Several months ago, Dr. Data published a warning about the DNSchanger Trojan. Well, D-Day – July 9th – is almost here. In case you missed it, here are the main points about this whole affair:

  1. Back in November of 2011, the FBI shut down a criminal operation that would direct unsuspecting users to the operation’s servers
  2. There were about 100 servers all told
  3. These machines were infecting millions of PCs with the DNSchanger Trojan
  4. The DNSchanger would alter the PC’s DNS (Domain Name System) so that websites would redirect users to servers run by the criminal operation
  5. The FBI obtained a court order that allowed the FBI to keep those servers running while users checked their machines for infection by the DNSchanger
  6. The servers were supposed to be shut down on March 30th
  7. The deadline was extended to July 9th
  8. On the 9th, the servers will indeed be shut down. This is it!
  9. While a lot of clean-up has been done, there are still about 300,000 PCs that are still infected w/ the trojan
  10. 70,000 of those machines are in the US. Is yours one of them??
  11. If your machine is infected, you will probably lose access to the internet on that day.
  12. No more FaceBook, etc.

There is a simple way to tell if your PC has been infected. Point your browser to If your PC is clean, you’ll see a Green background. If there is a potential problem with your connections, you’ll see a Red background. If you’re colour-blind, find someone who isn’t!! The average user should seek the help of a computer professional – like Dr. Data – to help with the clean-up. If you want to have a go at resolving the problem on your own, here are some suggestions on how to trouble-shoot.

The full story is on the PC Magazine website. A more succinct explanation of why DNSchanger victims deserve to lose the internet may be found on ZDNet.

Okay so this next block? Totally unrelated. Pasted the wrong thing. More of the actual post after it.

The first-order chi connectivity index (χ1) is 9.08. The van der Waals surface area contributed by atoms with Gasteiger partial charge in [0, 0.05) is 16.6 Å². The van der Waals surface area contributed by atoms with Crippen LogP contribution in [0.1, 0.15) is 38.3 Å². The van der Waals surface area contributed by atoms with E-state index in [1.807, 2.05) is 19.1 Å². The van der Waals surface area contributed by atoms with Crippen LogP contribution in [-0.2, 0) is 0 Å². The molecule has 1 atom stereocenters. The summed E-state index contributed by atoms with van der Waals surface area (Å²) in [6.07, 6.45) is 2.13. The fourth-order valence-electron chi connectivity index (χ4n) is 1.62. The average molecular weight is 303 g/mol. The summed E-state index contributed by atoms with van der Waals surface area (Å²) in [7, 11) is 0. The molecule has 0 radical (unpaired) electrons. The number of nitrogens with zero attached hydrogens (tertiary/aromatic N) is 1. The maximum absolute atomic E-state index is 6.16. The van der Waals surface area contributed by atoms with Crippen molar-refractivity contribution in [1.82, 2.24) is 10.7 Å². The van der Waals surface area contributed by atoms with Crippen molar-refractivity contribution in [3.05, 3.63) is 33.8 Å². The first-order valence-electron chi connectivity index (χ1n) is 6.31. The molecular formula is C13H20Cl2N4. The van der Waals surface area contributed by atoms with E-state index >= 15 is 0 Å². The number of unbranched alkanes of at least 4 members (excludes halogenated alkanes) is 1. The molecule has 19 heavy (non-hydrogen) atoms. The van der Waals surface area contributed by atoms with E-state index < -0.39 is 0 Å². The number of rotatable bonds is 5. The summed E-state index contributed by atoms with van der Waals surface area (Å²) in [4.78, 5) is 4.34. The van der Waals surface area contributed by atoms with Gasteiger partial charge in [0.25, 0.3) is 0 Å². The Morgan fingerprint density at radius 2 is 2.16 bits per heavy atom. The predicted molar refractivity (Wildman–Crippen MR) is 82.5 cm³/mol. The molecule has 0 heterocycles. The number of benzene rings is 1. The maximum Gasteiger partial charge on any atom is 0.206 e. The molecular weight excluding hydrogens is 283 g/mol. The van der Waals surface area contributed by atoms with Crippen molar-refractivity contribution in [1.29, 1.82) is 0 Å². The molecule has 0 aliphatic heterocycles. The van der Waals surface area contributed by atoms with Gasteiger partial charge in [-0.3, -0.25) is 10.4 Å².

Time’s a wasting. Check your PC by going to I just did and my PC is clean. How about yours?


For years, I’ve watched Apple and Microsoft duke it out – either thru corporate ads or via their legions of fanboys – over PC security. You probably remember the “I’m a Mac/I’m a PC” ad campaign that Apple launched touting, among other things, that Macs – or rather OS X – just didn’t do virus or malware infections. (Dr. Data repeatedly thought: : Just you wait, Steve Jobs. Just you wait.”)

In the wake of the Flashback Trojan and other attacks – both real and potential – Apple has quietly changed its tune according to an article on the PC World website. What Apple has done is replace the claim on its website that MACs don’t get PC viruses with another stating that OS X is built to be safe. (Take a look at a comparison of the two messages.) Actually, the original claim was quite true; Indeed,  MACs do not get PC viruses. Instead, they get MAC viruses.

In line with that change, came an announcement reported on ZDNet that OS X’s Mountain Lion release would feature silent security updates. The advent of these silent patches indicates that reality has finally caught up with Apple.

It all depends on your age.

Baby Boomers worry about a lot of things; Hair loss, retirement vanishing over the horizon, dentures and . . . computer security. While those of us who are . . . umm . . . somewhat more secure tend to think that those “kids” in “Generation Y” are more computer savvy than the rest of us, that apparently is not the case when it comes to security. While there are differences between the ways each generation uses their computers, there is no denying that Boomers are more likely to have security features in place.

Zone Alarm, a manufacturer of internet security products, posted in graphical form on its website, the results of their analysis of just who employs computer security and how much. Fifty-eight percent of Boomers believe that security is more important than productivity, entertainment, etc. Only thirty-one percent of Gen. Y think the same way.

The really frightening thing to be found in all this is that, as a whole, 71% of all age-groups do not  follow best practices in security like having a two-way firewall in addition to anti-virus software.

Just something to think about.